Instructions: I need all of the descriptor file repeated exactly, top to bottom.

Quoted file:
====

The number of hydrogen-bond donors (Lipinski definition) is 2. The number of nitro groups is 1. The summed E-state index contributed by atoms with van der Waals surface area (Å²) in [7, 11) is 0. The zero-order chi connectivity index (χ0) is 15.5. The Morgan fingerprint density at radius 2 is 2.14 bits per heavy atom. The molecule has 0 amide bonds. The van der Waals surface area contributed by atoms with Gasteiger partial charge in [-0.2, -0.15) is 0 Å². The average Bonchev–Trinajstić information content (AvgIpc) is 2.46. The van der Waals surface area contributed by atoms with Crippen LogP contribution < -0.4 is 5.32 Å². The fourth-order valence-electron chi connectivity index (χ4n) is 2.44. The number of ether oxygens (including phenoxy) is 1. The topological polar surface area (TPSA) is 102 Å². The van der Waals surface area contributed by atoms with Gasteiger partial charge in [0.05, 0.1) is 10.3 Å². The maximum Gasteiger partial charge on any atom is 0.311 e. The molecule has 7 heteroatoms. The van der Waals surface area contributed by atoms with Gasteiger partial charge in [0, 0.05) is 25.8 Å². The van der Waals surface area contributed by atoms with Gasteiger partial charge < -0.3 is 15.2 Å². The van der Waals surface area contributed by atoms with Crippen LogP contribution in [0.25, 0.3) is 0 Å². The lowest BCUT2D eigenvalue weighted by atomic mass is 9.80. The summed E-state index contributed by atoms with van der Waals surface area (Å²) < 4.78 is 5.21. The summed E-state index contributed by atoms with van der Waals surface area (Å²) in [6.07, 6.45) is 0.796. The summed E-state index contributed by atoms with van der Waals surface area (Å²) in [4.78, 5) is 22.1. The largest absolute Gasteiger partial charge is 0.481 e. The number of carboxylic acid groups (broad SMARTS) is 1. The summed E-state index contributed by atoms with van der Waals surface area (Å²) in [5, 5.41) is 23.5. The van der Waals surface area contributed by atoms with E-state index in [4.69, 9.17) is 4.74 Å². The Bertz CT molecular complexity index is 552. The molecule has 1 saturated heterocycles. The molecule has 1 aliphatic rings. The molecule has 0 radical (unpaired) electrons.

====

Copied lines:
The number of hydrogen-bond donors (Lipinski definition) is 2. The number of nitro groups is 1. The summed E-state index contributed by atoms with van der Waals surface area (Å²) in [7, 11) is 0. The zero-order chi connectivity index (χ0) is 15.5. The Morgan fingerprint density at radius 2 is 2.14 bits per heavy atom. The molecule has 0 amide bonds. The van der Waals surface area contributed by atoms with Gasteiger partial charge in [-0.2, -0.15) is 0 Å². The average Bonchev–Trinajstić information content (AvgIpc) is 2.46. The van der Waals surface area contributed by atoms with Crippen LogP contribution < -0.4 is 5.32 Å². The fourth-order valence-electron chi connectivity index (χ4n) is 2.44. The number of ether oxygens (including phenoxy) is 1. The topological polar surface area (TPSA) is 102 Å². The van der Waals surface area contributed by atoms with Gasteiger partial charge in [0.05, 0.1) is 10.3 Å². The maximum Gasteiger partial charge on any atom is 0.311 e. The molecule has 7 heteroatoms. The van der Waals surface area contributed by atoms with Gasteiger partial charge in [0, 0.05) is 25.8 Å². The van der Waals surface area contributed by atoms with Gasteiger partial charge < -0.3 is 15.2 Å². The van der Waals surface area contributed by atoms with Crippen LogP contribution in [0.25, 0.3) is 0 Å². The lowest BCUT2D eigenvalue weighted by atomic mass is 9.80. The summed E-state index contributed by atoms with van der Waals surface area (Å²) < 4.78 is 5.21. The summed E-state index contributed by atoms with van der Waals surface area (Å²) in [6.07, 6.45) is 0.796. The summed E-state index contributed by atoms with van der Waals surface area (Å²) in [4.78, 5) is 22.1. The largest absolute Gasteiger partial charge is 0.481 e. The number of carboxylic acid groups (broad SMARTS) is 1. The summed E-state index contributed by atoms with van der Waals surface area (Å²) in [5, 5.41) is 23.5. The van der Waals surface area contributed by atoms with E-state index in [4.69, 9.17) is 4.74 Å². The Bertz CT molecular complexity index is 552. The molecule has 1 saturated heterocycles. The molecule has 1 aliphatic rings. The molecule has 0 radical (unpaired) electrons.